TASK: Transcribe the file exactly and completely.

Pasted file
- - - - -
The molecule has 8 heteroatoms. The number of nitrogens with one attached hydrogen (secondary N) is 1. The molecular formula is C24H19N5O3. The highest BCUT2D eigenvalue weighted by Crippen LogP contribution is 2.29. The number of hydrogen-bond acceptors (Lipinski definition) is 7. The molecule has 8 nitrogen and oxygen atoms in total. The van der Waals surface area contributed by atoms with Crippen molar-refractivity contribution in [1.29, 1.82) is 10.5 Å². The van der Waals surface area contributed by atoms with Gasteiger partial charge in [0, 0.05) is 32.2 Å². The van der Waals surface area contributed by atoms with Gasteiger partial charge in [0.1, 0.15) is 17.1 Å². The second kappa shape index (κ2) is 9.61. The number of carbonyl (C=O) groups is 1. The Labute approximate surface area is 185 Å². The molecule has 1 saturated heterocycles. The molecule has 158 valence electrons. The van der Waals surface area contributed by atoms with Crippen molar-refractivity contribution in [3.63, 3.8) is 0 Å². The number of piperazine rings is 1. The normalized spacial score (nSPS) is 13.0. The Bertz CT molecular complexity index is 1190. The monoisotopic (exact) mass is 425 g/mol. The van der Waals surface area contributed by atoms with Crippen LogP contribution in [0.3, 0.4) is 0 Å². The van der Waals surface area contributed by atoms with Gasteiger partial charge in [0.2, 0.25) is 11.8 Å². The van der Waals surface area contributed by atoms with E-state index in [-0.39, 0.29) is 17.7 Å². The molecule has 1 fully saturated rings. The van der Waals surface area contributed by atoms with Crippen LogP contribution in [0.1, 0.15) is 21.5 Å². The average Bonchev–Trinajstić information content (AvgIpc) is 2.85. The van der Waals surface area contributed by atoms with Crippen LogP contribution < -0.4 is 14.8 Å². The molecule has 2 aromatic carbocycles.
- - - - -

The molecule has 8 heteroatoms. The number of nitrogens with one attached hydrogen (secondary N) is 1. The molecular formula is C24H19N5O3. The highest BCUT2D eigenvalue weighted by Crippen LogP contribution is 2.29. The number of hydrogen-bond acceptors (Lipinski definition) is 7. The molecule has 8 nitrogen and oxygen atoms in total. The van der Waals surface area contributed by atoms with Crippen molar-refractivity contribution in [1.29, 1.82) is 10.5 Å². The van der Waals surface area contributed by atoms with Gasteiger partial charge in [0, 0.05) is 32.2 Å². The van der Waals surface area contributed by atoms with Gasteiger partial charge in [0.1, 0.15) is 17.1 Å². The second kappa shape index (κ2) is 9.61. The number of carbonyl (C=O) groups is 1. The Labute approximate surface area is 185 Å². The molecule has 1 saturated heterocycles. The molecule has 158 valence electrons. The van der Waals surface area contributed by atoms with Crippen molar-refractivity contribution in [3.63, 3.8) is 0 Å². The number of piperazine rings is 1. The normalized spacial score (nSPS) is 13.0. The Bertz CT molecular complexity index is 1190. The monoisotopic (exact) mass is 425 g/mol. The van der Waals surface area contributed by atoms with Crippen LogP contribution in [0.3, 0.4) is 0 Å². The van der Waals surface area contributed by atoms with Gasteiger partial charge in [0.2, 0.25) is 11.8 Å². The van der Waals surface area contributed by atoms with E-state index in [-0.39, 0.29) is 17.7 Å². The molecule has 1 fully saturated rings. The van der Waals surface area contributed by atoms with Crippen LogP contribution in [0.1, 0.15) is 21.5 Å². The average Bonchev–Trinajstić information content (AvgIpc) is 2.85. The van der Waals surface area contributed by atoms with Crippen LogP contribution < -0.4 is 14.8 Å². The molecule has 2 aromatic carbocycles.